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The Science Hour


Science, health and technology news and highlights of the week.

Science, health and technology news and highlights of the week.
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Science, health and technology news and highlights of the week.




Volcanic activity in the Comoros Islands

Since last May the Comoros islands in the Indian Ocean have been experiencing earthquake tremors and the island of Mayotte has sunk by more than 10cm. French geologists have set up monitoring equipment on land and the seabed to try to assess the extent of the continuing seismic activity. Our diet influences our language according to a new study on the evolution of the way we bite. Softer foods, eaten more commonly as we developed cooking and agriculture meant our teeth wore in different ways...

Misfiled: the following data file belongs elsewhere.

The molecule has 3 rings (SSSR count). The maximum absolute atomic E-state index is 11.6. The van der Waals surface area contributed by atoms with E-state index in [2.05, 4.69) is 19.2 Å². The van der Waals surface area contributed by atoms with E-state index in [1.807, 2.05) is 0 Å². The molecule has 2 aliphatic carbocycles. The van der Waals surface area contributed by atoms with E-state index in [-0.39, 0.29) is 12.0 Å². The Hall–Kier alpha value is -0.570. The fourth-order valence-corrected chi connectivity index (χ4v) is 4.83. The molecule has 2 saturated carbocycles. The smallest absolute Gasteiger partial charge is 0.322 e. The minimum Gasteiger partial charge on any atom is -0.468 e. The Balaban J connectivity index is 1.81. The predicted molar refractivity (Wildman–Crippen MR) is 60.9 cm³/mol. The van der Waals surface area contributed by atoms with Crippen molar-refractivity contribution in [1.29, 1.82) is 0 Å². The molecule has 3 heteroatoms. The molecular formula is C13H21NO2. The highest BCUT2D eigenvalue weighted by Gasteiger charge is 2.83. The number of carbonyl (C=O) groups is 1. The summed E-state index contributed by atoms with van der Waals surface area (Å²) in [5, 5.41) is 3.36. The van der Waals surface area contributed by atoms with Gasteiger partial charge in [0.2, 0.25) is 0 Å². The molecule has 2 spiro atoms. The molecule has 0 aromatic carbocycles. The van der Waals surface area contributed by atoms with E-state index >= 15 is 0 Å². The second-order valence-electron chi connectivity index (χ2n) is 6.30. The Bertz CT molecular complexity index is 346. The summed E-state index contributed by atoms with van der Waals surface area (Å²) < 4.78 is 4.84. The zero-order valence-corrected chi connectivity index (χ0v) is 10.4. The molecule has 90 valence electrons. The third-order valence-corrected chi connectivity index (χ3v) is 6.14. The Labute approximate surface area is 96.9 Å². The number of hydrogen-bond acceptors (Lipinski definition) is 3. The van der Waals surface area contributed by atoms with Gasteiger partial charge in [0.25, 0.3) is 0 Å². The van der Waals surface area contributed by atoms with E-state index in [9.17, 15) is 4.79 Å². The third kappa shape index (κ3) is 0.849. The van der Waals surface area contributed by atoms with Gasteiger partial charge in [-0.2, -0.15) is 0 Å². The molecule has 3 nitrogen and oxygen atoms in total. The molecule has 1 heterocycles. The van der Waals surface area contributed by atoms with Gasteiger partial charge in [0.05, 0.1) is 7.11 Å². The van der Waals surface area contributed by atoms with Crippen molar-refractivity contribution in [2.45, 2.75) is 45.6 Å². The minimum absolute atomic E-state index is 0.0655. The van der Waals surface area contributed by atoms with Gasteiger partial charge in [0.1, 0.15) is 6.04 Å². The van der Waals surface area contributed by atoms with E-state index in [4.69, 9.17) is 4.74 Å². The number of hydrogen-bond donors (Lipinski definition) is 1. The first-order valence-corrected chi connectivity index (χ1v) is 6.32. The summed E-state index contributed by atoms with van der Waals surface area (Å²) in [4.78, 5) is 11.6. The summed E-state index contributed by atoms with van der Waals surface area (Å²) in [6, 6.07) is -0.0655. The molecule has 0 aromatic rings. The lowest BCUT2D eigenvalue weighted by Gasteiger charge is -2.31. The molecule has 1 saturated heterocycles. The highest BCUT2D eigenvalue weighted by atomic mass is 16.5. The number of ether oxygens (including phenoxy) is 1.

How Humans are Changing Chimpanzee Behaviour

The world’s largest study of chimpanzee behaviour has come to the rather negative conclusion that interactions with humans decrease the range of chimpanzee behaviours and may interfere with the way in which chimp parents pass skills to their offspring. Chimps learn skills from swimming to digging for insects with sticks and exhibit a wide range of vocal communications. In environments where they may be living near human such skills or behaviours are displayed less and may be replaced...


Rising Methane Levels Impact Climate Change

By the year 2000, methane levels in the atmosphere were thought to have stabilised. But just a few years later in 2007 these levels suddenly started to rise. Research suggests that the spread of intense farming in Africa may be involved, in particular in tropical regions where conditions are becoming warmer and wetter because of climate change. The awe-inspiring Japanese Hayabusa 2 space mission achieved another milestone on the other side of the Sun. This remarkable craft touched down on...